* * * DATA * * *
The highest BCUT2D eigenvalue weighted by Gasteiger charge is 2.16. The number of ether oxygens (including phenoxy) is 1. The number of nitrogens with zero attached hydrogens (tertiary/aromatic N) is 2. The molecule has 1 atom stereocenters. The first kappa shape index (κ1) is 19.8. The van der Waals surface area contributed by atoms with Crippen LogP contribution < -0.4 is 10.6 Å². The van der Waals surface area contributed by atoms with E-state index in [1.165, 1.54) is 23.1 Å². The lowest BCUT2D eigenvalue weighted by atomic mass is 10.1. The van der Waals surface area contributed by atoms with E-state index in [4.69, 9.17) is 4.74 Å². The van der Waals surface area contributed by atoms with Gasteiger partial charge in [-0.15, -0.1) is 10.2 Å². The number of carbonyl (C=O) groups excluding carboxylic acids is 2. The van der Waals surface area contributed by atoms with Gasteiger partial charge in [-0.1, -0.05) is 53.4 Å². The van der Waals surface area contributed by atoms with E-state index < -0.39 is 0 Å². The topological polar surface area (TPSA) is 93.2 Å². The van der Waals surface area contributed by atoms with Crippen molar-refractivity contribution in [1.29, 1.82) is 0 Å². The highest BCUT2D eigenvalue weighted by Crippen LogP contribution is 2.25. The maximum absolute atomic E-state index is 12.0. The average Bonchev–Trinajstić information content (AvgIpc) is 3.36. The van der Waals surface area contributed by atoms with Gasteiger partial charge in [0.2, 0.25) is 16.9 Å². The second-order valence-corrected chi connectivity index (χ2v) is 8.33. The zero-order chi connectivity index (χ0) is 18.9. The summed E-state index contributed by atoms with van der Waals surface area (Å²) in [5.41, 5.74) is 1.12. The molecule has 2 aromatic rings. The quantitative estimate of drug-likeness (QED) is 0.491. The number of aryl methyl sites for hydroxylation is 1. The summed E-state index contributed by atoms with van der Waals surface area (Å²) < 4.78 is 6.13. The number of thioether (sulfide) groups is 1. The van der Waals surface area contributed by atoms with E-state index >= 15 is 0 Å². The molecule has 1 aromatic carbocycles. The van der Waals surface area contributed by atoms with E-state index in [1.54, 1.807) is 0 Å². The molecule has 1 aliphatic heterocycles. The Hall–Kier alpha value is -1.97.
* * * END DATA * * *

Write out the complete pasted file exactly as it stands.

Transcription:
The highest BCUT2D eigenvalue weighted by Gasteiger charge is 2.16. The number of ether oxygens (including phenoxy) is 1. The number of nitrogens with zero attached hydrogens (tertiary/aromatic N) is 2. The molecule has 1 atom stereocenters. The first kappa shape index (κ1) is 19.8. The van der Waals surface area contributed by atoms with Crippen LogP contribution < -0.4 is 10.6 Å². The van der Waals surface area contributed by atoms with E-state index in [1.165, 1.54) is 23.1 Å². The lowest BCUT2D eigenvalue weighted by atomic mass is 10.1. The van der Waals surface area contributed by atoms with E-state index in [4.69, 9.17) is 4.74 Å². The van der Waals surface area contributed by atoms with Gasteiger partial charge in [-0.15, -0.1) is 10.2 Å². The number of carbonyl (C=O) groups excluding carboxylic acids is 2. The van der Waals surface area contributed by atoms with Gasteiger partial charge in [-0.1, -0.05) is 53.4 Å². The van der Waals surface area contributed by atoms with E-state index < -0.39 is 0 Å². The topological polar surface area (TPSA) is 93.2 Å². The van der Waals surface area contributed by atoms with Crippen molar-refractivity contribution in [1.29, 1.82) is 0 Å². The highest BCUT2D eigenvalue weighted by Crippen LogP contribution is 2.25. The maximum absolute atomic E-state index is 12.0. The average Bonchev–Trinajstić information content (AvgIpc) is 3.36. The van der Waals surface area contributed by atoms with Gasteiger partial charge in [0.2, 0.25) is 16.9 Å². The second-order valence-corrected chi connectivity index (χ2v) is 8.33. The zero-order chi connectivity index (χ0) is 18.9. The summed E-state index contributed by atoms with van der Waals surface area (Å²) in [5.41, 5.74) is 1.12. The molecule has 2 aromatic rings. The quantitative estimate of drug-likeness (QED) is 0.491. The number of aryl methyl sites for hydroxylation is 1. The summed E-state index contributed by atoms with van der Waals surface area (Å²) < 4.78 is 6.13. The number of thioether (sulfide) groups is 1. The van der Waals surface area contributed by atoms with E-state index >= 15 is 0 Å². The molecule has 1 aromatic carbocycles. The van der Waals surface area contributed by atoms with E-state index in [1.54, 1.807) is 0 Å². The molecule has 1 aliphatic heterocycles. The Hall–Kier alpha value is -1.97.